the Lithuanians. From 1898 to 1932, 893 members of this ethnic group arrived
in Rhode Island, most of these taking up first residence on Smith Hill, where
they established St. Casimir's national parish in 1919. A third Slavic-language
group to settle in Rhode Island (2,050 from 1898 to 1932) were the Ukrainians.
A sizable colony of these eastern Europeans -- some Orthodox in religion and
others affiliated with the Church of Rome -- made its home in Woonsocket during
the decade prior to World War I.
Also from eastern Europe, especially Russia and Russian Poland, came the Jews.
Intermittent campaigns of persecution called "pogroms" started their
exodus in the early 1880's, but Jewish migration peaked in the years from 1900
to the outbreak of World War I. Most of these refugees settled in the South
Providence, Smith Hill, and North End neighborhoods of the capital city, but
were also formed in Woonsocket, Pawtucket, Cranston, and Newport, where the
famed Touro Synagogue was reopened for worship in 1883. An in-depth 1963 survey
the Greater Providence Jewish community counted 19,695 people of Jewish ancestry
in the city and its adjacent municipalities, a figure that has remained fairly
constant for the past two decades. Statewide, 27,000 Rhode Islanders claimed
Jewish ancestry in the 1980 census.
Other locally important and identifiable new immigrant groups are the Armenians.
the Greeks, and the Syrian-Lebanese, From 1898 to 1932, 6,375 Armenian refugees
from Turkish persecution came to Rhode Island. Most settled in Providence, in
such areas as the North End, Federal Hill, Olneyville and, especially, Smith
Hill. During the same period 4,201 Greeks arrived, implanting their rich heritage
and Orthodox religion primarily in three communities -- Providence, Pawtucket,
Finally came Christian Arabs (Orthodox, Protestants, and Melkites and Maronites
affiliated with Rome) fleeing Moslem persecution and Turkish misrule. The 2,434
Arabs who arrived during the first three decades of the century settled in Providence,
Pawtucket, Central Falls, and Woonsocket.
The new immigration altered Rhode Island's religious profile. By 1905 the state
census revealed that 50.81 percent of all Rhode Islanders claimed allegiance
to the Roman Catholic faith. Protestants (at 46.72 percent) had finally lost
their numerical ascendancy. In the state elections of 1906, James H. Higgins,
an Irish Democrat, was chosen the state's first governor of the Roman Catholic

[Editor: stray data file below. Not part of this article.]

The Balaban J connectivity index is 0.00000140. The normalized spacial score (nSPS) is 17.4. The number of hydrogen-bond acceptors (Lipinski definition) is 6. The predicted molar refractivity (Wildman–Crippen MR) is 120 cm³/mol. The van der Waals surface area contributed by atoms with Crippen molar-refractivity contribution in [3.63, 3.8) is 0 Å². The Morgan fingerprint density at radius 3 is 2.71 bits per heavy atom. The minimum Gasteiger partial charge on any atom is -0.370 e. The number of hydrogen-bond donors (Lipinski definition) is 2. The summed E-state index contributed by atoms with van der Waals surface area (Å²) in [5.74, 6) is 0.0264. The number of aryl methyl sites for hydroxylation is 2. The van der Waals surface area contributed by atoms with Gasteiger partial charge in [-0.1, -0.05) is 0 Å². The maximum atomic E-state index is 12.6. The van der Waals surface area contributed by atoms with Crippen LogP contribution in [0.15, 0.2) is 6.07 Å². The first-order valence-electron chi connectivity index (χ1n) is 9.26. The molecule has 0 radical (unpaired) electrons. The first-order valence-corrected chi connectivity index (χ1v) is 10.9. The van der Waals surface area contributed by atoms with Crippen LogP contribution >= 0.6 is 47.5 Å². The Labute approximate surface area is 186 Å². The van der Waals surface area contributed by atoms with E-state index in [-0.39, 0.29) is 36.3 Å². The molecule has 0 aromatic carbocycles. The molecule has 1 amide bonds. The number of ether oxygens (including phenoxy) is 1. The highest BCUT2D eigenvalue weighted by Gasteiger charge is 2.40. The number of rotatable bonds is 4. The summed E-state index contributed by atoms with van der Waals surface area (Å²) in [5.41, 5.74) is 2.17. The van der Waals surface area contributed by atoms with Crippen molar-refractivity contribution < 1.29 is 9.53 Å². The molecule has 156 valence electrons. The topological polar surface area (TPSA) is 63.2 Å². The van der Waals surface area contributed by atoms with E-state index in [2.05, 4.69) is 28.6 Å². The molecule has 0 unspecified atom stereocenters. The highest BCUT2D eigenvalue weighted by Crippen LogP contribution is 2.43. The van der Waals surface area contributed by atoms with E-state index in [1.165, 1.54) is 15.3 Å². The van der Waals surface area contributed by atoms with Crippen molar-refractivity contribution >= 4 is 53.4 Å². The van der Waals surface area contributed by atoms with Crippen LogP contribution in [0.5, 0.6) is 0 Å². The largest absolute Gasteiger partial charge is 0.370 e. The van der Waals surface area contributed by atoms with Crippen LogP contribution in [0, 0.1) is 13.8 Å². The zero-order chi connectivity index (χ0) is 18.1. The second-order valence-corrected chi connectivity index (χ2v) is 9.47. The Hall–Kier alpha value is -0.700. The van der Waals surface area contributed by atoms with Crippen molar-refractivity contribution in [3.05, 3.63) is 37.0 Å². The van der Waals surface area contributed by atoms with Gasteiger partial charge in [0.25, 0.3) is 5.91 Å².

But the influx of these Catholic newcomers was not an unmixed blessing, for
ethnocultural antagonism developed, especially between the dominant Irish Catholics
large Franco-American and Italian-American Catholic communities. Fortunately,
serious conflicts were prevented, in large measure because of the creation
of national parishes, the importation of ethnic religious orders, and the sensitive,
tolerant, firm, and prudent leadership of Bishop Matthew Harkins (1887-1921),
one of the era's most able Catholic prelates, known locally as "the Bishop
of the Poor."
Apart from its strenuous industrial endeavors and its increasing ethnic diversity,
the most notable aspect of early twentieth-century Rhode Island was its turbulent
politics. Until the election of 1932 -- in the depths of the Great Depression
-- the Republican party was dominant. It owed its ascendancy to many factors,
not the least of which was the state's political system established by the Constitution
of 1843. That document, care-fully drafted by the Law and Order coalition of
upper-class Whigs and rural Democrats that vanquished Thomas Dorr, was designed
to prevent the old-stock industrialist and the Yankee farmer from succumbing
to the numerically superior city dwellers, especially those of foreign birth
and Catholic faith. When the Republican party formed during the 1850's in response
to the slavery issue, it revived the Law and Order coalition of the preceding
decade; it adopted that group's nativistic posture; and it determined to use
and preserve that party's constitutional checks upon the power of the urban working
Those checks included (l) a malapportioned senate which gave a legislative veto
to the small rural towns; (2) a cumbersome amendment process to frustrate reform;